We arrived at the restaurant recommended to us (we forgot the name!) and the place was heaving with locals. We ordered a delicious meal to share because we’d been warned of the portion sizes. It was still too big for the two of us. The atmosphere was incredible, we had perfectly timed our lunch with the Olympic BMX finals, the only sport Colombia has ever won a gold medal in before (London 2012). They had a Colombian in both the male and female finals. The woman won Gold, the guy won bronze. Some great lunchtime entertainment for us. Totally stuffed we almost rolled back to the Cranky Croc hostel where we joined 8 others for the free walking tour with the famous Freddie (it felt like everyone knew him!).
We’d definitely recommend it. The walk itself was lovely. We walked through La Candelaria, down towards the Government buildings and headed downtown.
We stopped to try some Colombian coffee, very disappointing! We tried Chicha, a weird thick, fermented slightly alcoholic drink. It’s pretty difficult to describe because we have never tasted anything like it.
We stopped at some food stands and tried a few different, well and truly, deep fried snacks before ending the tour drinking a locally brewed beer and playing Tejo.
To put it simply……..Tejo is a traditional Colombian game where you throw metal ‘weights’ at small piles of gunpowder. If the metal touches the gunpowder it ignites and bang!! Only in Colombia!
The walk was just over 3 hours long, we learnt some interesting facts about Bogota and Colombia and just had a really good time. For the rest of the evening after a failed free salsa lesson – no one showed up! We walked around a crazy busy, almost too busy La Candelaria before stopping for a few snacks before bed. Our first day in Bogota was sort of what we expected but with more incredible graffiti and a lot colder than we thought!
Our second day in Bogota started off with an early morning stroll around La Candelaria followed by breakfast and a 5/6 hour bike tour of the city – We weren’t cycling the entire time though!!
We chose Bogota Bike tours, the most popular and actually the cheapest of them all. The group was so large they had to call in a second guide and then split us in two. The options, Mike the American owner or Nico the young retro local. We chose the latter and looking at the other group afterwards we think we made the right choice.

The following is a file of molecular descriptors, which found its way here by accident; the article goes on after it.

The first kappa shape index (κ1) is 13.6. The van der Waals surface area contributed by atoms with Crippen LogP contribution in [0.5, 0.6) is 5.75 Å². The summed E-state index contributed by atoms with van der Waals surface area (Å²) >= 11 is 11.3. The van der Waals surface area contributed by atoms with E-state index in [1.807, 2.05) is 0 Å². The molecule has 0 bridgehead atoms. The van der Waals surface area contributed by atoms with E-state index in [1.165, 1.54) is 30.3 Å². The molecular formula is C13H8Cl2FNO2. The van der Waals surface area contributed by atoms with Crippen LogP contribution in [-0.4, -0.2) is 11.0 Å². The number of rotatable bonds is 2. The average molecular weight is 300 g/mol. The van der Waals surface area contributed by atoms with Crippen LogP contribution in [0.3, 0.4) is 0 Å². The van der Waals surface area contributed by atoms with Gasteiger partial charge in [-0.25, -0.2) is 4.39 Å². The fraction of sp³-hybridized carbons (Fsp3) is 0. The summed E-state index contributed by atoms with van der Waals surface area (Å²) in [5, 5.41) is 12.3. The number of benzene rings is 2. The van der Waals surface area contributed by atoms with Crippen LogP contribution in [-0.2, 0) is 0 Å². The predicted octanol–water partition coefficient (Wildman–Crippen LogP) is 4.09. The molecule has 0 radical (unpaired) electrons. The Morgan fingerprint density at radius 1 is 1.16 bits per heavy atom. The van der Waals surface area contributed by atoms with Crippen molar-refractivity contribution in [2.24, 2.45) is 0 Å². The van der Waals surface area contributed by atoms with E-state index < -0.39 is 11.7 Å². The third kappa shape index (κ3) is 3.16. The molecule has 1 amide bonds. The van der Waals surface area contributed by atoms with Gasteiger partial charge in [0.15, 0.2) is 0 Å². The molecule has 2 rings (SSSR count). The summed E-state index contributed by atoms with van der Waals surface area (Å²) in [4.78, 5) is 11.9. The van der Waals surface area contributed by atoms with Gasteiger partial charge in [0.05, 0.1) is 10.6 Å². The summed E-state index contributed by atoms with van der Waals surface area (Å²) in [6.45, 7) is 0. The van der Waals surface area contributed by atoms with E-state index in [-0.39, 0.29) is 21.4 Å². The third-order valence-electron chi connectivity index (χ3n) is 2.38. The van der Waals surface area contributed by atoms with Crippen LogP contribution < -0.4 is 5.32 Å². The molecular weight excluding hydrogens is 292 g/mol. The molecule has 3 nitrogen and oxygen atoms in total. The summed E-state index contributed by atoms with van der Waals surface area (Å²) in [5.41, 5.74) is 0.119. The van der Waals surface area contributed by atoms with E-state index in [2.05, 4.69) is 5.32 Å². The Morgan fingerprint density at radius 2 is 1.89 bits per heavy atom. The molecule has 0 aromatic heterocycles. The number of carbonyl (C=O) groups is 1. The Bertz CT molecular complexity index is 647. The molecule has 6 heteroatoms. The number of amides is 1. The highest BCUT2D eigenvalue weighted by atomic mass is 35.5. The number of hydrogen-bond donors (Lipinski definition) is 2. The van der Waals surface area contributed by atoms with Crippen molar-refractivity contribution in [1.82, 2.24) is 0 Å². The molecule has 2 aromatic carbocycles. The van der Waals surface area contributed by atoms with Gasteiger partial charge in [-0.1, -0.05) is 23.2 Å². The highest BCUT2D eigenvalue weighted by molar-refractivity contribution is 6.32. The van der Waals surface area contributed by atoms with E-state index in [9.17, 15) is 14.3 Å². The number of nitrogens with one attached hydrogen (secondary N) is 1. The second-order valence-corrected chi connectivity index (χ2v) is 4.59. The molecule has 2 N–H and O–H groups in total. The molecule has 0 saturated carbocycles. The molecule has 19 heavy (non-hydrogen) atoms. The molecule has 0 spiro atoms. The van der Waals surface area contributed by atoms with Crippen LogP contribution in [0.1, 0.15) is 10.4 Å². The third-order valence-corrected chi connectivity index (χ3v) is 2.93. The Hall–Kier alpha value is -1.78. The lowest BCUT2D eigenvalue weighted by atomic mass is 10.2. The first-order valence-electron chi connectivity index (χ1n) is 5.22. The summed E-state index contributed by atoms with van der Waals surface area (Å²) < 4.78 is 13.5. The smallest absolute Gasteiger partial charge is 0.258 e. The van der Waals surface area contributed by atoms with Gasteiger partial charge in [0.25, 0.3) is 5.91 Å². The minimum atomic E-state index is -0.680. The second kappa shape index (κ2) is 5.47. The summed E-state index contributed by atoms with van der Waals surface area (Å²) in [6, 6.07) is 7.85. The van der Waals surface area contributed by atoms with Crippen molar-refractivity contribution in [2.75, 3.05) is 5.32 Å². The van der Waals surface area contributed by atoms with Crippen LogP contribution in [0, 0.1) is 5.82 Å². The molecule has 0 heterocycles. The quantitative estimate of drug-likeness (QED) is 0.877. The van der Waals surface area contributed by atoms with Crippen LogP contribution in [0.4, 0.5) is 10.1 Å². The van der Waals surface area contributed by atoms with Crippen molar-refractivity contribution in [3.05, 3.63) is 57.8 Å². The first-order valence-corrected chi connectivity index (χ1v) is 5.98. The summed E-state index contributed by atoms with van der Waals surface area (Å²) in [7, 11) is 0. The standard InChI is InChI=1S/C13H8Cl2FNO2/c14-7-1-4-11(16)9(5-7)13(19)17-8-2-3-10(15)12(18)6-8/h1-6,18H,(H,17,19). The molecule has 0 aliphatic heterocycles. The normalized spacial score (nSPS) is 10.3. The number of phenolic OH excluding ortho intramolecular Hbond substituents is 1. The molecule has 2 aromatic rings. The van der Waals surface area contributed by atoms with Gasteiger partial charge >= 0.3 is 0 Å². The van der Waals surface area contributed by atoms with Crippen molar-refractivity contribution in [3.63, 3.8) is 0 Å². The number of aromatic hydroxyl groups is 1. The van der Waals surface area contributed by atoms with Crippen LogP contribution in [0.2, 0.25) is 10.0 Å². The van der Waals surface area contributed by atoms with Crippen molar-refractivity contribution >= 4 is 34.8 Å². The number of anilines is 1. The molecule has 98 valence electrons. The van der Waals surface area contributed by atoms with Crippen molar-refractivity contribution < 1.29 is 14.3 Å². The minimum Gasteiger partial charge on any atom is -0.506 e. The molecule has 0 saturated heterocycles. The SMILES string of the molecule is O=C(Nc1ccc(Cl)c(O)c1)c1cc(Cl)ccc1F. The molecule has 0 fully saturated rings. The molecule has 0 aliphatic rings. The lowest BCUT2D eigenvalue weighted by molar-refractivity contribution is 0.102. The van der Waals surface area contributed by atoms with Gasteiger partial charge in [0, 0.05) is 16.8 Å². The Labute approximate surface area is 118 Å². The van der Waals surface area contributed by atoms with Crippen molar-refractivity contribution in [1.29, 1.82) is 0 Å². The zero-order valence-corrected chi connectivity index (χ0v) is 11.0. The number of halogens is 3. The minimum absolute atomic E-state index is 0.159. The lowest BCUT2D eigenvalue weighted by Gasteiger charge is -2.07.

The tour was really good fun, the bikes were good and the route not particularly difficult. In between cycling the city we stopped off to taste some local Colombian fruits, some delicious, some not so delicious!
We played some more Tejo but super sized compared to the night before and this time we played in a proper Tejo playing hall.
We ended the day at a local coffee factory tasting more Colombian coffee. So far Colombian coffee in Bogota sucks, even if it is prepared and made by a qualified, award winning barista. We hope things improve!
The tour took us to different parts of the city. Some areas we definitely wouldn’t have visited on our own including the intense red light district – Funnily enough we were told to put the cameras away and cycle as fast as we could…… Other areas were lovely, smart, quiet neighbourhoods, tourist hotspots and cool green parks.
So much of the city was covered in the most spectacular graffiti and street art, some of the best we’ve ever seen. We had a really great time and Nico our guide was brilliant.
We finished the tour later than expected, paid 10.50 euros each and unfortunately but as expected, were continually asked for a tip, in a subtle, extremely subtle , shaking the tip jar in our face subtle way. Never mind, Nico deserved it.
What made the day even better was the weather. We had the most incredible sunshine from 11am until the sun went down. The impression of Bogota makes a huge difference when the sun is shining. When it’s overcast and miserable it’s pretty ugly and depressing in a lot of ways. When the sun is shining it changes a lot of things, like everywhere else we guess.